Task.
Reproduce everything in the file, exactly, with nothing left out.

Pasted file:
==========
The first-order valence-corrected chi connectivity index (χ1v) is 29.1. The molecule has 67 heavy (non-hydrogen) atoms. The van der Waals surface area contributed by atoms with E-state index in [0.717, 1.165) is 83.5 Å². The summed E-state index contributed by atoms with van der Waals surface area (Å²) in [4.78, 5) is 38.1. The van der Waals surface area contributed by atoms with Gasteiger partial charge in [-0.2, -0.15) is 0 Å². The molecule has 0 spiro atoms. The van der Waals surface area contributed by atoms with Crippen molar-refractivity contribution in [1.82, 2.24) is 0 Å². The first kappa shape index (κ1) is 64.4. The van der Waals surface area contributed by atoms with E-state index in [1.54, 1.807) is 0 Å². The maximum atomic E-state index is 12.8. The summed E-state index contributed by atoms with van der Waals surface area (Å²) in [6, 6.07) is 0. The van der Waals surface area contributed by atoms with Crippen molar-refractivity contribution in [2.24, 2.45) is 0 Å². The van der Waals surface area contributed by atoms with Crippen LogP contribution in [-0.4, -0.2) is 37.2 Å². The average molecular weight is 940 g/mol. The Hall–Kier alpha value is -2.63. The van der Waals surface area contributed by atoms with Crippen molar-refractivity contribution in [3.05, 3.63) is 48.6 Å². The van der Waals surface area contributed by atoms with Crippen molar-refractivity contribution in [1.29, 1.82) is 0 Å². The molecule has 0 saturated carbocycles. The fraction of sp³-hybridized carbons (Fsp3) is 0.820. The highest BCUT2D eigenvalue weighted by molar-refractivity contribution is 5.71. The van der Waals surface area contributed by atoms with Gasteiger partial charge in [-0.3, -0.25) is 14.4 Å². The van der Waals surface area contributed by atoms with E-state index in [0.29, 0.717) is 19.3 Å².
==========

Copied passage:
The first-order valence-corrected chi connectivity index (χ1v) is 29.1. The molecule has 67 heavy (non-hydrogen) atoms. The van der Waals surface area contributed by atoms with E-state index in [0.717, 1.165) is 83.5 Å². The summed E-state index contributed by atoms with van der Waals surface area (Å²) in [4.78, 5) is 38.1. The van der Waals surface area contributed by atoms with Gasteiger partial charge in [-0.2, -0.15) is 0 Å². The molecule has 0 spiro atoms. The van der Waals surface area contributed by atoms with Crippen molar-refractivity contribution in [1.82, 2.24) is 0 Å². The first kappa shape index (κ1) is 64.4. The van der Waals surface area contributed by atoms with E-state index in [1.54, 1.807) is 0 Å². The maximum atomic E-state index is 12.8. The summed E-state index contributed by atoms with van der Waals surface area (Å²) in [6, 6.07) is 0. The van der Waals surface area contributed by atoms with Crippen molar-refractivity contribution in [2.24, 2.45) is 0 Å². The van der Waals surface area contributed by atoms with Crippen LogP contribution in [-0.4, -0.2) is 37.2 Å². The average molecular weight is 940 g/mol. The Hall–Kier alpha value is -2.63. The van der Waals surface area contributed by atoms with Crippen molar-refractivity contribution in [3.05, 3.63) is 48.6 Å². The van der Waals surface area contributed by atoms with Crippen molar-refractivity contribution in [1.29, 1.82) is 0 Å². The molecule has 0 saturated carbocycles. The fraction of sp³-hybridized carbons (Fsp3) is 0.820. The highest BCUT2D eigenvalue weighted by molar-refractivity contribution is 5.71. The van der Waals surface area contributed by atoms with Gasteiger partial charge in [-0.3, -0.25) is 14.4 Å². The van der Waals surface area contributed by atoms with E-state index in [0.29, 0.717) is 19.3 Å².